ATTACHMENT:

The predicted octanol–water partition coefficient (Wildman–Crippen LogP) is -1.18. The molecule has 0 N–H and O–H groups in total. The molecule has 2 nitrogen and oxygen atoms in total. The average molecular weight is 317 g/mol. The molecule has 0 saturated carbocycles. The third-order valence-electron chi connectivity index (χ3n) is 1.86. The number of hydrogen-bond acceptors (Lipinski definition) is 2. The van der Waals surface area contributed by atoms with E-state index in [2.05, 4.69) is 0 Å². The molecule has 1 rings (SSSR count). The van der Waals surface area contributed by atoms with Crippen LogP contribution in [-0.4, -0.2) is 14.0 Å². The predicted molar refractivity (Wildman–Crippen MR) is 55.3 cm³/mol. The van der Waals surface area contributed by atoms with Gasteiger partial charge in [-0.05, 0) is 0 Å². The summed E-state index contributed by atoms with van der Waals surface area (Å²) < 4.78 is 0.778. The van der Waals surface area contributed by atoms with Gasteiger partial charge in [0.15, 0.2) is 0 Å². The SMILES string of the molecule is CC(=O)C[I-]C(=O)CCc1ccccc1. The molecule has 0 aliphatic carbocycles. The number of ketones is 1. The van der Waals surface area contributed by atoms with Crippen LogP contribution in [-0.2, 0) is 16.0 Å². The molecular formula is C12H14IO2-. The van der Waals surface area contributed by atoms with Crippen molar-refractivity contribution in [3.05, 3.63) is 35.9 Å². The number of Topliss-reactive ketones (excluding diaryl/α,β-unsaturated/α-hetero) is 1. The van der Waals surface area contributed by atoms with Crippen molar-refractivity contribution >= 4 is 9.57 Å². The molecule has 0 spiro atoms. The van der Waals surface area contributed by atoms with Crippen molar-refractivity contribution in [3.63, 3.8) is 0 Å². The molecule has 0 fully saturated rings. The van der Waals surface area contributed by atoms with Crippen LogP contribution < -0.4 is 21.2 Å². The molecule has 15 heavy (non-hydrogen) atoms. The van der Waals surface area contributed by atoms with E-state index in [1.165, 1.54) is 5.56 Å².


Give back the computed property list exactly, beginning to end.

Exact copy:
The predicted octanol–water partition coefficient (Wildman–Crippen LogP) is -1.18. The molecule has 0 N–H and O–H groups in total. The molecule has 2 nitrogen and oxygen atoms in total. The average molecular weight is 317 g/mol. The molecule has 0 saturated carbocycles. The third-order valence-electron chi connectivity index (χ3n) is 1.86. The number of hydrogen-bond acceptors (Lipinski definition) is 2. The van der Waals surface area contributed by atoms with E-state index in [2.05, 4.69) is 0 Å². The molecule has 1 rings (SSSR count). The van der Waals surface area contributed by atoms with Crippen LogP contribution in [-0.4, -0.2) is 14.0 Å². The predicted molar refractivity (Wildman–Crippen MR) is 55.3 cm³/mol. The van der Waals surface area contributed by atoms with Gasteiger partial charge in [-0.05, 0) is 0 Å². The summed E-state index contributed by atoms with van der Waals surface area (Å²) < 4.78 is 0.778. The van der Waals surface area contributed by atoms with Gasteiger partial charge in [0.15, 0.2) is 0 Å². The SMILES string of the molecule is CC(=O)C[I-]C(=O)CCc1ccccc1. The molecule has 0 aliphatic carbocycles. The number of ketones is 1. The van der Waals surface area contributed by atoms with Crippen LogP contribution in [-0.2, 0) is 16.0 Å². The molecular formula is C12H14IO2-. The van der Waals surface area contributed by atoms with Crippen molar-refractivity contribution in [3.05, 3.63) is 35.9 Å². The number of Topliss-reactive ketones (excluding diaryl/α,β-unsaturated/α-hetero) is 1. The van der Waals surface area contributed by atoms with Crippen molar-refractivity contribution >= 4 is 9.57 Å². The molecule has 0 spiro atoms. The van der Waals surface area contributed by atoms with Crippen molar-refractivity contribution in [3.63, 3.8) is 0 Å². The molecule has 0 fully saturated rings. The van der Waals surface area contributed by atoms with Crippen LogP contribution < -0.4 is 21.2 Å². The molecule has 15 heavy (non-hydrogen) atoms. The van der Waals surface area contributed by atoms with E-state index in [1.165, 1.54) is 5.56 Å².